“Hate-India terrorists and rabble-rousers like Hafiz Saeed taunt us on a daily basis from across the Line of Control, and the country’s most wanted terrorist Dawood Ibrahim lives a lavish life in Pakistan and elsewhere without the slightest fear of being caught and made to pay a price. We can only seethe with impotent anger.” - Rajesh Singh
We should be shocked and outraged that the terrorists who killed a former Prime Minister and a Chief Minister and many innocent citizens have been allowed to escape the gallows. We have been witnessing an outpouring of compassion for these killers, with Governments taking their own time to decide on their mercy pleas and thus providing them with an escape route; the courts using executive delays as a pretext to remit their death sentences; and politicians exploiting court verdicts to announce the release of the convicts. These are not signs of a country that claims to possess unflinching determination to fight terrorism.
To understand what it means to truly crack down on terrorists, on elements that threaten the sovereignty and integrity of the country, and on all those who collaborate in such nefarious designs, we need to look no further than Israel — a nation smaller in size and resources than India, and surrounded by more and better equipped hostile forces too. It has successfully fought multiple wars, with enemy forces at times stacked together. It has tracked its enemies on foreign soil and eventually eliminated them. No wonder, therefore, that Israel is admired, and feared as much as it is loathed by its foes in all parts of the globe.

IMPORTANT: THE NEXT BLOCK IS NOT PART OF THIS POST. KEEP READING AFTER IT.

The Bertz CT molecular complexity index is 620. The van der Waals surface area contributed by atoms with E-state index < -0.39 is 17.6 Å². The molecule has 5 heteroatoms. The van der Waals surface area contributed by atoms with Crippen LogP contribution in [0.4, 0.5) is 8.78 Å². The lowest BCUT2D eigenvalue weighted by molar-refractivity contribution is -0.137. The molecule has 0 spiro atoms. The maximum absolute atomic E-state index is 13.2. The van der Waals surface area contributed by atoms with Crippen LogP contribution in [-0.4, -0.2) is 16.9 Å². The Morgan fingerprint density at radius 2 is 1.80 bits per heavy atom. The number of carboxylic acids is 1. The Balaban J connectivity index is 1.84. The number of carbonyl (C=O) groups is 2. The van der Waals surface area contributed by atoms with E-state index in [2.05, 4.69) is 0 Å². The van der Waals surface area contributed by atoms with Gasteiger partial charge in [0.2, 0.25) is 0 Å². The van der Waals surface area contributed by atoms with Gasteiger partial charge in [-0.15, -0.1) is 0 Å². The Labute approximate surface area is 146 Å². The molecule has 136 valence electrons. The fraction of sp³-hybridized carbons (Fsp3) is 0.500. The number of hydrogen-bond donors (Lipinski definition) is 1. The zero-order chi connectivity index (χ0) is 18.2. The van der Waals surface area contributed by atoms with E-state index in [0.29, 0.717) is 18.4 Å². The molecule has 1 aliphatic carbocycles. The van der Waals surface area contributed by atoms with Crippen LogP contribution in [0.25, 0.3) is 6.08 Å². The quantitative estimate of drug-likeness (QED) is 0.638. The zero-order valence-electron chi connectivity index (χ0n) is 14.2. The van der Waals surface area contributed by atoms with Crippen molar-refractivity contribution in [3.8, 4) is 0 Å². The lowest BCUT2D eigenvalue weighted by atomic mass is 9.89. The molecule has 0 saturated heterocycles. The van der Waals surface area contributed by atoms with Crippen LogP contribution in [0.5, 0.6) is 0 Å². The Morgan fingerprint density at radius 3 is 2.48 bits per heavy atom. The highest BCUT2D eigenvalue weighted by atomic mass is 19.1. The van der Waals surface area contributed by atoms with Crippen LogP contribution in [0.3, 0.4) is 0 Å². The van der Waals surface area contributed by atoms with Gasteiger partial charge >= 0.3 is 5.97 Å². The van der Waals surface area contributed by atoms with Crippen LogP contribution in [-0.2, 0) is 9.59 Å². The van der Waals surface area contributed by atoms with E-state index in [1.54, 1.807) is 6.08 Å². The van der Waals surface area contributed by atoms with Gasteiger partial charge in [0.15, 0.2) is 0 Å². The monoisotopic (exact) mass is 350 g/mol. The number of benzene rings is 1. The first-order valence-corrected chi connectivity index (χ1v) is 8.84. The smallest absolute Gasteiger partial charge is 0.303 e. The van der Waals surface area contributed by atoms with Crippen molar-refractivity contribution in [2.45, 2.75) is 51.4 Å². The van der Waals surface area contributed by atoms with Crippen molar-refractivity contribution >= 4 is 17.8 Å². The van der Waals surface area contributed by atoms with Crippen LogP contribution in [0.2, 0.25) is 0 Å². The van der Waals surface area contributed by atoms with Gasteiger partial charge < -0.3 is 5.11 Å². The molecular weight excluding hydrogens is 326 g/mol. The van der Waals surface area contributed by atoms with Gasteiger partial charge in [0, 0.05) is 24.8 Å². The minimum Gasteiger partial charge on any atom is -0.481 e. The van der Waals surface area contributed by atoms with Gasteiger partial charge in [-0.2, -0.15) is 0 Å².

By contrast, hate-India terrorists and rabble-rousers like Hafiz Saeed taunt us on a daily basis from across the Line of Control, and the country’s most wanted terrorist Dawood Ibrahim lives a lavish life in Pakistan and elsewhere without the slightest fear of being caught and made to pay a price. We can only seethe with impotent anger.
To appreciate just to what extents Israel can go and has gone to punish its enemies, one needs to read authors Michael Bar-Zohar and Nissim Mishal‘s riveting book, Mossad: The greatest missions of the Israeli secret service. The narrative will leave us wondering: Why is it that political courage and the almost manic will-power to bring to book perpetrators of crime against the nation thrive in Israel but are dead in India?
The long list of explanations that apologists will have on offer, ranging from the obvious to the abstract to finally the simplistic, ‘India is not Israel’, is meaningless. The bottom line remains unchanged, which is: We have failed to punish terror whereas Israel has succeeded.
The book has close to 20 high-profile cases that Mossad handled, some of which ended disastrously for the agency. From our perspective, a few of them stand out for the audacity of execution, the extraordinary intrepidity of the agents, the huge dangers involved in the operations and the unstinted political backing to them.
Can you imagine for a moment the Prime Minister of India walking into the country’s external intelligence agency’s office to listen to and approve of a plan to eliminate one of the most dreaded anti-India terrorists living abroad? The authors of Mossad begin the chapter, ‘The cameras were rolling’, with an account of Prime Minister Benjamin Netanyahu walking into a meeting of senior Mossad operatives including its head Meir Dagan, in early January 2010, and green-signalling the secret agency’s plan to assassinate key Hamas leader Mahmoud Abdel Rauf Al-Mahbouh in Dubai. The agents completed their task.